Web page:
The Future is Bright for Global Aquaculture

The United Nations’ most recent biennial publication, State of World Fisheries and Aquaculture 2018, provides a reasonably accurate portrayal of the status of global fisheries stocks and the growing aquaculture sector.

What is more, it provides a critical look at the major issues surrounding fisheries and aquaculture and highlights efforts to improve on these industry warts, as I like to call them.

Here are some highlights from the State of World Fisheries and Aquaculture 2018 report, which is available online (http://www.fao.org/publications/sofia/en/):

Aquaculture continues to grow and is the major source of seafood consumed worldwide — exceeding 50 per cent of seafood consumption.

Capture fisheries continue to stagnate in total volume, following a 40-year trend of stable catches around 90 million tonnes annually.

Seafood farming is expected to supply 65 per cent, or more, of all seafood consumed by 2030.

More than three billion people worldwide have a daily meal of seafood and nearly two billion of them consume farmed seafood. This translates to more than one trillion seafood meals annually.

Some 20 million men and women rely on aquaculture as their primary source of employment and income. (This number exceeds 100 million people when you include the entire seafood value chain, such as harvesters and processors.)

The annual global value of seafood trade exceeds US$300 billion, larger than the individual economies of more than 100 nations.

The value, at first landing, of aquaculture is approaching US$200 billion — exceeding the value of capture fisheries by a significant amount.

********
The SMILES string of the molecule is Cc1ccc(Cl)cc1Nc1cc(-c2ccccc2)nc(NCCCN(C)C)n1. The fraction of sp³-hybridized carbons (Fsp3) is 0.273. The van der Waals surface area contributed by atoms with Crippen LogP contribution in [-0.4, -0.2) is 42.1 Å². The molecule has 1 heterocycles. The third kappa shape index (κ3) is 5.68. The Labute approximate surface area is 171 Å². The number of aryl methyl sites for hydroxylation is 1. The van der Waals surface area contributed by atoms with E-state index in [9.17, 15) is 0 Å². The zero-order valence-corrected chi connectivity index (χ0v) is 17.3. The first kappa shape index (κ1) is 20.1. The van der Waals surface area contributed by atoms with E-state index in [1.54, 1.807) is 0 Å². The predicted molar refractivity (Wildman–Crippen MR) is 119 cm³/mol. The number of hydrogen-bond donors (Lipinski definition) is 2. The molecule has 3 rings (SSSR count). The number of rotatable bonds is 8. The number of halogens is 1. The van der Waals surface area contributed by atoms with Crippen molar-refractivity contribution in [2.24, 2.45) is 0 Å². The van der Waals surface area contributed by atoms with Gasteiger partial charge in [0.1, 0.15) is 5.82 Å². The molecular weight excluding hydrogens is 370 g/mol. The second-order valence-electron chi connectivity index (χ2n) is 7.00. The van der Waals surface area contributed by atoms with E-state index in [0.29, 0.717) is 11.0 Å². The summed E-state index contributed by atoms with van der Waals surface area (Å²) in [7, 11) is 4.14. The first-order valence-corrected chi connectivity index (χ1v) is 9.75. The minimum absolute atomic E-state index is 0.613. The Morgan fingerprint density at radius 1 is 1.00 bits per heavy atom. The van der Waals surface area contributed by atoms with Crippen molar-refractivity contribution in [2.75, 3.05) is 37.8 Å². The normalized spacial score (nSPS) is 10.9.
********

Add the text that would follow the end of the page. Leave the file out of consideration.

Deploying mussel seedlings in Notre Dame Bay, N.L. Certified to the Canadian Organic Aquaculture Standard. Photo by Cyr Couturier

The report reviews major issues trending in the fisheries and aquaculture sectors and progress towards achieving the UN’s sustainable development goals. The good news is that aquaculture supports the goals of reducing environmental impacts in our oceans, improving livelihoods of coastal dwellers, while providing mitigation and adaptation strategies to climate impacts on fisheries production.

Fish farming, after all, is an adaptation to fill the seafood demands of the world in changing climates when capture fisheries are impacted by the same. It can be said if you want to save a wild fish, particularly those in peril from environmental and human influences, farm them for food.

There are ongoing challenges, of course. The sector does need to find solutions to production issues primarily facing the marine shellfish and finfish farming sectors. Many of the issues relate to animal and environmental health, but these challenges are essentially opportunities for the sector to innovate, create solutions and continue to produce sustainable, healthy aquatic protein.

Oyster and crab organic production among seaweed lines in South Sulawesi, Indonesia. There are 50,000 seafood farmers in this one area of Indonesia, one of the top three fishery nations in the world, in terms of production. Photo by Cyr Couturier